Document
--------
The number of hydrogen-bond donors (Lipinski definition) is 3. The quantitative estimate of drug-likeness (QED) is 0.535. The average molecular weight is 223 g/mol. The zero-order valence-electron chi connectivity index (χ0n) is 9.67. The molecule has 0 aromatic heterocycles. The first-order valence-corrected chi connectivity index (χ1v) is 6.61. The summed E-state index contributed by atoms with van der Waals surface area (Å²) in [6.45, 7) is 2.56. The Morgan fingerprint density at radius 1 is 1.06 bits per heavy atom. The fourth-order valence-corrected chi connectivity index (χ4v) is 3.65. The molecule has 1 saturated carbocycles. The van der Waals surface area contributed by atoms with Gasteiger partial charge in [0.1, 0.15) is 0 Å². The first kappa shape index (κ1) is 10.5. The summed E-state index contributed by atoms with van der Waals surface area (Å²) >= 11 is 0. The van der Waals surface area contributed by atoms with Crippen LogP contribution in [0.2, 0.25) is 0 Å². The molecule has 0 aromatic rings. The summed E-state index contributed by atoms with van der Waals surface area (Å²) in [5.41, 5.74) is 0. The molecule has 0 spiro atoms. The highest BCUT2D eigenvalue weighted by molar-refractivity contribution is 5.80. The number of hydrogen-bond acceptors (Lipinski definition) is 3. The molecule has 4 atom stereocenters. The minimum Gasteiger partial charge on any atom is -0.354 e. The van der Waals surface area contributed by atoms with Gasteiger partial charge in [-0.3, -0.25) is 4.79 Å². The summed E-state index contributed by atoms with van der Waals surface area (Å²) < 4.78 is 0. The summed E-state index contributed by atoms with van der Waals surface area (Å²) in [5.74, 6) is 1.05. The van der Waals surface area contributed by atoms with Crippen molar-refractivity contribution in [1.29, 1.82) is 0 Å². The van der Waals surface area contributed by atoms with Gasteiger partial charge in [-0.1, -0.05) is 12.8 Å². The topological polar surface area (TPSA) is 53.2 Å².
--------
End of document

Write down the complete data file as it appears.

The number of hydrogen-bond donors (Lipinski definition) is 3. The quantitative estimate of drug-likeness (QED) is 0.535. The average molecular weight is 223 g/mol. The zero-order valence-electron chi connectivity index (χ0n) is 9.67. The molecule has 0 aromatic heterocycles. The first-order valence-corrected chi connectivity index (χ1v) is 6.61. The summed E-state index contributed by atoms with van der Waals surface area (Å²) in [6.45, 7) is 2.56. The Morgan fingerprint density at radius 1 is 1.06 bits per heavy atom. The fourth-order valence-corrected chi connectivity index (χ4v) is 3.65. The molecule has 1 saturated carbocycles. The van der Waals surface area contributed by atoms with Gasteiger partial charge in [0.1, 0.15) is 0 Å². The first kappa shape index (κ1) is 10.5. The summed E-state index contributed by atoms with van der Waals surface area (Å²) >= 11 is 0. The van der Waals surface area contributed by atoms with Crippen LogP contribution in [0.2, 0.25) is 0 Å². The molecule has 0 aromatic rings. The summed E-state index contributed by atoms with van der Waals surface area (Å²) in [5.41, 5.74) is 0. The molecule has 0 spiro atoms. The highest BCUT2D eigenvalue weighted by molar-refractivity contribution is 5.80. The number of hydrogen-bond acceptors (Lipinski definition) is 3. The molecule has 4 atom stereocenters. The minimum Gasteiger partial charge on any atom is -0.354 e. The van der Waals surface area contributed by atoms with Gasteiger partial charge in [-0.3, -0.25) is 4.79 Å². The summed E-state index contributed by atoms with van der Waals surface area (Å²) < 4.78 is 0. The summed E-state index contributed by atoms with van der Waals surface area (Å²) in [5.74, 6) is 1.05. The van der Waals surface area contributed by atoms with Crippen molar-refractivity contribution in [1.29, 1.82) is 0 Å². The van der Waals surface area contributed by atoms with Gasteiger partial charge in [-0.1, -0.05) is 12.8 Å². The topological polar surface area (TPSA) is 53.2 Å².